KINSHASA (Reuters) – Security forces in the Democratic Republic of Congo’s capital Kinshasa shot dead an anti-government protester and wounded two others who had gathered to take part in church-led marches against President Joseph Kabila’s rule on Sunday.
Catholic and evangelical church-goers across Congo had been meant to take to the streets following Sunday services, but armed security forces surrounded Kinshasa’s main churches and blocked roads, preventing most demonstrations from getting started.
The death and woundings occurred in different locations in Kinshasa, but all the victims were taken to Kinshasa’s St. Joseph Hospital where they were seen by a Reuters reporter.
In power since 2001, Kabila struck a deal in December 2016 with the main opposition bloc to stay on after his elected mandate expired on the condition elections were held by the end of 2017.
Government authorities missed that deadline and the vote is now scheduled for this December. However, election officials have hinted that polls may not even be possible then because of financial and logistical constraints.
“Our people no longer believe in the political will of our current leaders to ensure a peaceful transition of power,” one of the main organising groups wrote in a statement ahead of the march.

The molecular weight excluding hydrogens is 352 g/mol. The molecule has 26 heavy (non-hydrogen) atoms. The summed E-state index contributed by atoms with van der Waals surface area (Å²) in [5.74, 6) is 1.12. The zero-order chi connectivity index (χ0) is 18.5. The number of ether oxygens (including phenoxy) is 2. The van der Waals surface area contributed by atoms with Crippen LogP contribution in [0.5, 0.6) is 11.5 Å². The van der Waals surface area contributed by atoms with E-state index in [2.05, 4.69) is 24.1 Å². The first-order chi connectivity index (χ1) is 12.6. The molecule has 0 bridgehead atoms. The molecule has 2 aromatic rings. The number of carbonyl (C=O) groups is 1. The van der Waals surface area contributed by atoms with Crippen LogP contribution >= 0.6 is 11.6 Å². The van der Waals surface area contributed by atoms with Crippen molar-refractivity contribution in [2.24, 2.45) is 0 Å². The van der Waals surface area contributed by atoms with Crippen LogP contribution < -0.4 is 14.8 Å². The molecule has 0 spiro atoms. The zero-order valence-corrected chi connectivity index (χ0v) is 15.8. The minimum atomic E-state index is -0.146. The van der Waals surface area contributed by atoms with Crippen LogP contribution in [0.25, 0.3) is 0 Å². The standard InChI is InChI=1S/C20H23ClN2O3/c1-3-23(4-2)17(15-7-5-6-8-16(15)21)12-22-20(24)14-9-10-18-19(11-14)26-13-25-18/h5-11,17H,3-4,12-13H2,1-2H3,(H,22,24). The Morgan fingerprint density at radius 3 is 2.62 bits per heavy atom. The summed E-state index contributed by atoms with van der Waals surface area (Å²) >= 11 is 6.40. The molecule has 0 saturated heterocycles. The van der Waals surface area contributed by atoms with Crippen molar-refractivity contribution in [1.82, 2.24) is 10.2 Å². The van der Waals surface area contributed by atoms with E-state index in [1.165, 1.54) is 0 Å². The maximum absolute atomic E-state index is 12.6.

Church groups have become the main opposing force to Kabila as political opposition parties have been hobbled by in-fighting or have seen their leaders forced into exile.
As with previous protest marches, internet, mobile data and phone messaging were all cut across Congo early on Sunday.
Security forces killed about a dozen civilians during two previous marches in the past two months organised by Catholic activists in crackdowns that stoked fears Congo could be sliding back toward the wars of the turn of the century in which millions died.
Kinshasa police commissioner General Sylvano Kasongo had announced a goal of “zero deaths” during a review of police on Saturday.
“It’s our population, our countrymen that we are protecting. I told the policemen not to fire on the population, which is a civilian population that isn’t armed,” he said.
Reporting by Patient Ligodi; Writing by Joe Bavier; Editing by Raissa Kasolowsky